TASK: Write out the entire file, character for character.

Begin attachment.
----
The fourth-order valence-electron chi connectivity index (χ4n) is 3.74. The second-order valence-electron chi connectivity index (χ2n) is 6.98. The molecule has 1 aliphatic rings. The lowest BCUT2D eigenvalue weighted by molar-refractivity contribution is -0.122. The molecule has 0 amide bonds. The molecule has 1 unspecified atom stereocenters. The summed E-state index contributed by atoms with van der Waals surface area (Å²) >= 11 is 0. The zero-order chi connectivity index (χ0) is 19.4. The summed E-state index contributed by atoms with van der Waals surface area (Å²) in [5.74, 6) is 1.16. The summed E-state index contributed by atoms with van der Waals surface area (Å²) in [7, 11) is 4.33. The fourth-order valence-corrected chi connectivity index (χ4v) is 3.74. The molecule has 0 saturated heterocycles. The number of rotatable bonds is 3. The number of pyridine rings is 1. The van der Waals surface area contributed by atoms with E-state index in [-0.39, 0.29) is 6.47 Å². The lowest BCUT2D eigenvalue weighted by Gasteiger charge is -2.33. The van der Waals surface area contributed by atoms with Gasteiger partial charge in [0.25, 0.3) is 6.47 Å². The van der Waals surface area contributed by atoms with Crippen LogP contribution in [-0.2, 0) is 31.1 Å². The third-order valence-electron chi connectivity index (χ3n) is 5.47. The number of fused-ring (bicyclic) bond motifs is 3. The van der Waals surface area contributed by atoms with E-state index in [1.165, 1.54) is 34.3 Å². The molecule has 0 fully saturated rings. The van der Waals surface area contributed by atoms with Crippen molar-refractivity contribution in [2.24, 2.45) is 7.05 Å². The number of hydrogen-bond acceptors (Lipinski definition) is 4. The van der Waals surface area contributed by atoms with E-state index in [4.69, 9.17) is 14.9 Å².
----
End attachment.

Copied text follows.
The fourth-order valence-electron chi connectivity index (χ4n) is 3.74. The second-order valence-electron chi connectivity index (χ2n) is 6.98. The molecule has 1 aliphatic rings. The lowest BCUT2D eigenvalue weighted by molar-refractivity contribution is -0.122. The molecule has 0 amide bonds. The molecule has 1 unspecified atom stereocenters. The summed E-state index contributed by atoms with van der Waals surface area (Å²) >= 11 is 0. The zero-order chi connectivity index (χ0) is 19.4. The summed E-state index contributed by atoms with van der Waals surface area (Å²) in [5.74, 6) is 1.16. The summed E-state index contributed by atoms with van der Waals surface area (Å²) in [7, 11) is 4.33. The fourth-order valence-corrected chi connectivity index (χ4v) is 3.74. The molecule has 0 saturated heterocycles. The number of rotatable bonds is 3. The number of pyridine rings is 1. The van der Waals surface area contributed by atoms with E-state index in [-0.39, 0.29) is 6.47 Å². The lowest BCUT2D eigenvalue weighted by Gasteiger charge is -2.33. The van der Waals surface area contributed by atoms with Gasteiger partial charge in [0.25, 0.3) is 6.47 Å². The van der Waals surface area contributed by atoms with Crippen LogP contribution in [-0.2, 0) is 31.1 Å². The third-order valence-electron chi connectivity index (χ3n) is 5.47. The number of fused-ring (bicyclic) bond motifs is 3. The van der Waals surface area contributed by atoms with E-state index in [1.165, 1.54) is 34.3 Å². The molecule has 0 fully saturated rings. The van der Waals surface area contributed by atoms with Crippen molar-refractivity contribution in [2.24, 2.45) is 7.05 Å². The number of hydrogen-bond acceptors (Lipinski definition) is 4. The van der Waals surface area contributed by atoms with E-state index in [4.69, 9.17) is 14.9 Å².